As reported by Western Journalism, Lerner, head of the IRS’ tax exempt division, admitted wrongdoing on a conference call with reporters in May of 2013. She said that her division had set aside groups with the terms “tea party” or “patriots” in their names for intrusive scrutiny and delayed their approval. She added that the conduct by IRS “front line” personnel was “absolutely inappropriate” and apologized to those groups affected. She has pled the Fifth Amendment right against self incrimination twice when brought before the House Oversight and Government Reform Committee.
Days after Lerner’s admission, the independent Treasury Inspector General for Tax Administration released the results of its months-long investigation. The IG determined that “The IRS used inappropriate criteria that identified for review Tea Party and other organizations applying for tax-exempt status based upon their names or policy positions instead of indications of potential political campaign intervention.”
The report determined that the wrongful conduct had gone on for 18 months under Lerner’s leadership and resulted in “substantial delays” in processing applications for the targeted groups–and allowed “unnecessary information requests” to be issued to those groups. The IG investigation uncovered the list of 298 targeted groups.
No Criminal Charges For Targeter-In-Chief Lois Lerner
by Mark Meckler
On his last day in office, U.S. Attorney Ronald Machen absolved Lois Lerner of any contempt charges for refusing to answer questions in a Congressional investigation of the IRS targeting scandal.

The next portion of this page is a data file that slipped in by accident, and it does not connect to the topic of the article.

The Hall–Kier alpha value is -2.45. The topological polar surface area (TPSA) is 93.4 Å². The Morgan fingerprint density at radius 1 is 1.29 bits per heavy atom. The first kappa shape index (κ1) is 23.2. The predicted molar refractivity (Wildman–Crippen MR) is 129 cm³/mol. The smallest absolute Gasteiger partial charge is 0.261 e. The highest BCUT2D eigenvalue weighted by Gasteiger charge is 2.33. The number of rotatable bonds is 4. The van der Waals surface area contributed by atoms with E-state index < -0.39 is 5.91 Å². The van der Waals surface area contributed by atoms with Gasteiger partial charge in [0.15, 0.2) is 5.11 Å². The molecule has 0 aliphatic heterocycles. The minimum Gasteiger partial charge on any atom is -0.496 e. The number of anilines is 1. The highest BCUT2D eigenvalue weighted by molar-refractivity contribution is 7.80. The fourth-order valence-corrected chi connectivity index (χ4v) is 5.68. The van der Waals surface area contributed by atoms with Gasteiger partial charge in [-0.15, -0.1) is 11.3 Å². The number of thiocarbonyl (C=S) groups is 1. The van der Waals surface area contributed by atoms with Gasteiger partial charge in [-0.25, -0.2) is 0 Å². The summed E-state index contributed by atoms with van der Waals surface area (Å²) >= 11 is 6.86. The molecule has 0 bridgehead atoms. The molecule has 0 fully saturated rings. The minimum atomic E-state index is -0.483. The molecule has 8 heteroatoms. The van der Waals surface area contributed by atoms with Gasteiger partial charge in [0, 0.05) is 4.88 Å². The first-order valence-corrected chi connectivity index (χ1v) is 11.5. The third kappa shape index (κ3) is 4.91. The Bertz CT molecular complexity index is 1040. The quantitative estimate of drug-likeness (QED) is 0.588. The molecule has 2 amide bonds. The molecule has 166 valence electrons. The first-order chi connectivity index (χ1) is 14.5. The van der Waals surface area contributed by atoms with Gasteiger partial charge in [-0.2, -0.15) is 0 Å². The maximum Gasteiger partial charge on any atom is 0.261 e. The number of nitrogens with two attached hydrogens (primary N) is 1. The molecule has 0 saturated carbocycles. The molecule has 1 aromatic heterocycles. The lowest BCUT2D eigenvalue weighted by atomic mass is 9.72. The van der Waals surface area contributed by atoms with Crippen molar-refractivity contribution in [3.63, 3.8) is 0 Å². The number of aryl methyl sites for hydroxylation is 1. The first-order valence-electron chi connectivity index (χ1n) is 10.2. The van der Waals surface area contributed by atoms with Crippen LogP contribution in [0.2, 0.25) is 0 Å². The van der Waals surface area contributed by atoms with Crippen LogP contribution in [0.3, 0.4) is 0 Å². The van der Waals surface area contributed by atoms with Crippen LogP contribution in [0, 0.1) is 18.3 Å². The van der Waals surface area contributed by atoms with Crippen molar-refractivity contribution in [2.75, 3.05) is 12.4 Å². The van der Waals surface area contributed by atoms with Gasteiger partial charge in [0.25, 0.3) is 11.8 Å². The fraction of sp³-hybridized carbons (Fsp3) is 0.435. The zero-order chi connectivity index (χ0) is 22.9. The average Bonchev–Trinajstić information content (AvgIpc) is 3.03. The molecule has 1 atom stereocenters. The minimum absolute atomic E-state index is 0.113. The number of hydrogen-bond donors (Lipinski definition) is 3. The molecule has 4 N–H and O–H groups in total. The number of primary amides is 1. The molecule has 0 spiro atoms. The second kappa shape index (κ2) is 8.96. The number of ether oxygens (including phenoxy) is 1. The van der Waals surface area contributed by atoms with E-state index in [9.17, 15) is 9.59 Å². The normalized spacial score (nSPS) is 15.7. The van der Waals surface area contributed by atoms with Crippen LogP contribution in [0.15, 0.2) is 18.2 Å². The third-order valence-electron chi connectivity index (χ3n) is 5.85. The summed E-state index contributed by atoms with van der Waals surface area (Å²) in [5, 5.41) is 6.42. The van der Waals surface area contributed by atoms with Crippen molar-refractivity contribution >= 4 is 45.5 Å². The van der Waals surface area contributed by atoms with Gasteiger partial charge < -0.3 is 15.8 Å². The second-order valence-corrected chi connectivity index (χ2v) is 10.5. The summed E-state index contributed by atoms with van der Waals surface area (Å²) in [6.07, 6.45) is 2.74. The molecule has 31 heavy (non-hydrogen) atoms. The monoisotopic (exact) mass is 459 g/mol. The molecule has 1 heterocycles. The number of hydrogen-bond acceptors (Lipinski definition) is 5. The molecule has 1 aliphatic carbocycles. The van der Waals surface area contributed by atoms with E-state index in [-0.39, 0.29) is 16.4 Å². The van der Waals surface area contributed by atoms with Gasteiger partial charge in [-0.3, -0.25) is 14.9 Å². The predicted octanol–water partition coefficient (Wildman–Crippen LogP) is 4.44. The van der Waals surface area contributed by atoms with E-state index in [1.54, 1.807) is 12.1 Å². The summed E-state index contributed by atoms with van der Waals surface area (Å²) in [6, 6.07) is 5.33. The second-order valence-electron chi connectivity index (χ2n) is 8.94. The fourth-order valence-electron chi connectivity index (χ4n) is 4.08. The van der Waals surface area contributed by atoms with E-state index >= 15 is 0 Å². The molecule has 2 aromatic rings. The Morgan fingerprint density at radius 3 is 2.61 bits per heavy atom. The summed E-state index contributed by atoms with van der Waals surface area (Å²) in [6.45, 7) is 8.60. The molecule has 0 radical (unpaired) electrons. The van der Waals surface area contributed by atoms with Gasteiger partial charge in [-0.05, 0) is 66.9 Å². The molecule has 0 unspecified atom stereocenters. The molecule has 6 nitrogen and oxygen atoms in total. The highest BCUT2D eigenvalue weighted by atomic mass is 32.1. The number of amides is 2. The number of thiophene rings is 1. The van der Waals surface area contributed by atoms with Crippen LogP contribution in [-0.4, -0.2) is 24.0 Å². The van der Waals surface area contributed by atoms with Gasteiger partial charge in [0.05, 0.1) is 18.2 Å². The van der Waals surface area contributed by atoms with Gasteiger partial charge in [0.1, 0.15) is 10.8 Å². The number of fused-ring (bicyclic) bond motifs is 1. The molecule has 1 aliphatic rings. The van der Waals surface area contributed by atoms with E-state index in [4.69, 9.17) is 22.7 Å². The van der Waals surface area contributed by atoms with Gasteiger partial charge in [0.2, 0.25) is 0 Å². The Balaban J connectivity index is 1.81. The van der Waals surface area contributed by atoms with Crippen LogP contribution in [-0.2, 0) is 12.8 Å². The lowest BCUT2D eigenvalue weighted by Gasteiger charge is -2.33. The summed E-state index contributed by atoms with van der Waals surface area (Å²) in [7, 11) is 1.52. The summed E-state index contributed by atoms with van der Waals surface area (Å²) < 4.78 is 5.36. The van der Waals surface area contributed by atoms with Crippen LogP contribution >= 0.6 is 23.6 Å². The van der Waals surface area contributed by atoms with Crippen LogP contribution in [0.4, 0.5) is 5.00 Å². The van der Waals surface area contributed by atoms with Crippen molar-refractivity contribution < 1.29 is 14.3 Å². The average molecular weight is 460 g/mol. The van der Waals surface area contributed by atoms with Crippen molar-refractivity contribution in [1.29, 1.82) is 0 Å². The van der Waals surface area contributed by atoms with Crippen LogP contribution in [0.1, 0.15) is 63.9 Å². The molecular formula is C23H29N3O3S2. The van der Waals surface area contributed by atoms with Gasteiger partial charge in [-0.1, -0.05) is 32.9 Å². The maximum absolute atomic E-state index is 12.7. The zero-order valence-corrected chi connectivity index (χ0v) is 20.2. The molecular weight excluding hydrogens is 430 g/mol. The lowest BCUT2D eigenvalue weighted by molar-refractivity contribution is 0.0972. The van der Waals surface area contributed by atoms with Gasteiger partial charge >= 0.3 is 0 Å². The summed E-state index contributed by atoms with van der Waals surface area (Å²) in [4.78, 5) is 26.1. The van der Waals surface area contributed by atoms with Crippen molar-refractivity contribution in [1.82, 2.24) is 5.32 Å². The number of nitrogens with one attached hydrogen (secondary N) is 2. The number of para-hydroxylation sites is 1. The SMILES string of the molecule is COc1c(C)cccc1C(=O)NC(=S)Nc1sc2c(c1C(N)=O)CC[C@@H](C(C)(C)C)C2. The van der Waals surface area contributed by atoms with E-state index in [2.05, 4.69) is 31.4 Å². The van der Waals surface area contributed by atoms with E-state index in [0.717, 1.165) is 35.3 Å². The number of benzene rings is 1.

Robert Wood summarizes the “considerable back story” on Forbes. Suffice it to say that, by all appearances, Lois Lerner was among the original instigators at the IRS who wanted to go after conservative groups. She tried to cover her tracks electronically when reports started to circulate and made sure to beat the Inspector General to the punch when she admitted targeting in a May 2013 press conference.
Several investigations were opened against the agency, centered around Lerner. But when she was called before Congress, she said she was innocent of any wrongdoing, then pled the Fifth – twice. While all this was going on, she was placed on administrative leave and then retired with a full pension.
Congress placed her under contempt — after refusing to answer questions a second time — and referred her to the Department of Justice for prosecution. One simply isn’t allowed to testify that she did nothing wrong, then refuse to testify further.
Which brings us to this latest news.
It’s not that we expected the Department of Justice to do the right thing. We’ve long known that they were in cahoots with the corrupt IRS, going so far as planning to cook up false charges to hassle the same conservative groups both agencies disliked.
But one could at least hope that the DOJ would live up to its name. Well, to the “J” part of the name.
Instead, Machen decided that Lerner’s statement protesting her innocence (17 times, to be exact) wasn’t actually a statement, and thus by making it, she didn’t waive her constitutional right against self-incrimination.